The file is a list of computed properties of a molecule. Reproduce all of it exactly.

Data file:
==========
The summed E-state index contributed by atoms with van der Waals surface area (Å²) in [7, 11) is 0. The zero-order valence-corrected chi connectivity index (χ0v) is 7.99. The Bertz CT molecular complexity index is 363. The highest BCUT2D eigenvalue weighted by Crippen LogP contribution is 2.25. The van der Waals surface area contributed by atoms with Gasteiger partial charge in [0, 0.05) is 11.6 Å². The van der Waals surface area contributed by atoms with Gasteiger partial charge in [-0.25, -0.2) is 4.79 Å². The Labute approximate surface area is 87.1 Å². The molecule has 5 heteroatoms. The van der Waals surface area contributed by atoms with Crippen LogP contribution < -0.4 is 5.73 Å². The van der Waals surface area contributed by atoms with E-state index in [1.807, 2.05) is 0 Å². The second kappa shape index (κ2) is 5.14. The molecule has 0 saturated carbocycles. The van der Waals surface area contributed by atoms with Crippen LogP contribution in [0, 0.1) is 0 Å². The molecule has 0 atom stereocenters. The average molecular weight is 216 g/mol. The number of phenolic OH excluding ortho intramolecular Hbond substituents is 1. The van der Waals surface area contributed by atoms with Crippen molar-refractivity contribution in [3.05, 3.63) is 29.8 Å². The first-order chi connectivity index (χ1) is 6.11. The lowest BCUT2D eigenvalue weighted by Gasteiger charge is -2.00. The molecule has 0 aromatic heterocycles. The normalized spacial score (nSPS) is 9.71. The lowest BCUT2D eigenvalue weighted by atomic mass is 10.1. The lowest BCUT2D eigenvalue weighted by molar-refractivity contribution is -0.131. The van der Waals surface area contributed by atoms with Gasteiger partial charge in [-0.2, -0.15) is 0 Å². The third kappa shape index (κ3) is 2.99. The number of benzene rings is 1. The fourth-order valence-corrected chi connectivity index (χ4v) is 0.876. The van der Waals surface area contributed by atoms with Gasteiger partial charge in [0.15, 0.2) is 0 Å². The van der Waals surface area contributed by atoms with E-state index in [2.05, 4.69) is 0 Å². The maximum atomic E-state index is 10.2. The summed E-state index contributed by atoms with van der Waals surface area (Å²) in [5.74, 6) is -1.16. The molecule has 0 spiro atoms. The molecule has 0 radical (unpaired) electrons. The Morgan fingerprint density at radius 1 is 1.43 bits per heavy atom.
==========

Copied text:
The summed E-state index contributed by atoms with van der Waals surface area (Å²) in [7, 11) is 0. The zero-order valence-corrected chi connectivity index (χ0v) is 7.99. The Bertz CT molecular complexity index is 363. The highest BCUT2D eigenvalue weighted by Crippen LogP contribution is 2.25. The van der Waals surface area contributed by atoms with Gasteiger partial charge in [0, 0.05) is 11.6 Å². The van der Waals surface area contributed by atoms with Gasteiger partial charge in [-0.25, -0.2) is 4.79 Å². The Labute approximate surface area is 87.1 Å². The molecule has 5 heteroatoms. The van der Waals surface area contributed by atoms with Crippen LogP contribution < -0.4 is 5.73 Å². The van der Waals surface area contributed by atoms with E-state index in [1.807, 2.05) is 0 Å². The second kappa shape index (κ2) is 5.14. The molecule has 0 saturated carbocycles. The van der Waals surface area contributed by atoms with Crippen LogP contribution in [0, 0.1) is 0 Å². The molecule has 0 atom stereocenters. The average molecular weight is 216 g/mol. The number of phenolic OH excluding ortho intramolecular Hbond substituents is 1. The van der Waals surface area contributed by atoms with Crippen molar-refractivity contribution in [3.05, 3.63) is 29.8 Å². The first-order chi connectivity index (χ1) is 6.11. The lowest BCUT2D eigenvalue weighted by Gasteiger charge is -2.00. The molecule has 0 aromatic heterocycles. The normalized spacial score (nSPS) is 9.71. The lowest BCUT2D eigenvalue weighted by atomic mass is 10.1. The lowest BCUT2D eigenvalue weighted by molar-refractivity contribution is -0.131. The van der Waals surface area contributed by atoms with Gasteiger partial charge in [-0.2, -0.15) is 0 Å². The third kappa shape index (κ3) is 2.99. The number of benzene rings is 1. The fourth-order valence-corrected chi connectivity index (χ4v) is 0.876. The van der Waals surface area contributed by atoms with Gasteiger partial charge in [0.15, 0.2) is 0 Å². The van der Waals surface area contributed by atoms with E-state index in [2.05, 4.69) is 0 Å². The maximum atomic E-state index is 10.2. The summed E-state index contributed by atoms with van der Waals surface area (Å²) in [5.74, 6) is -1.16. The molecule has 0 spiro atoms. The molecule has 0 radical (unpaired) electrons. The Morgan fingerprint density at radius 1 is 1.43 bits per heavy atom.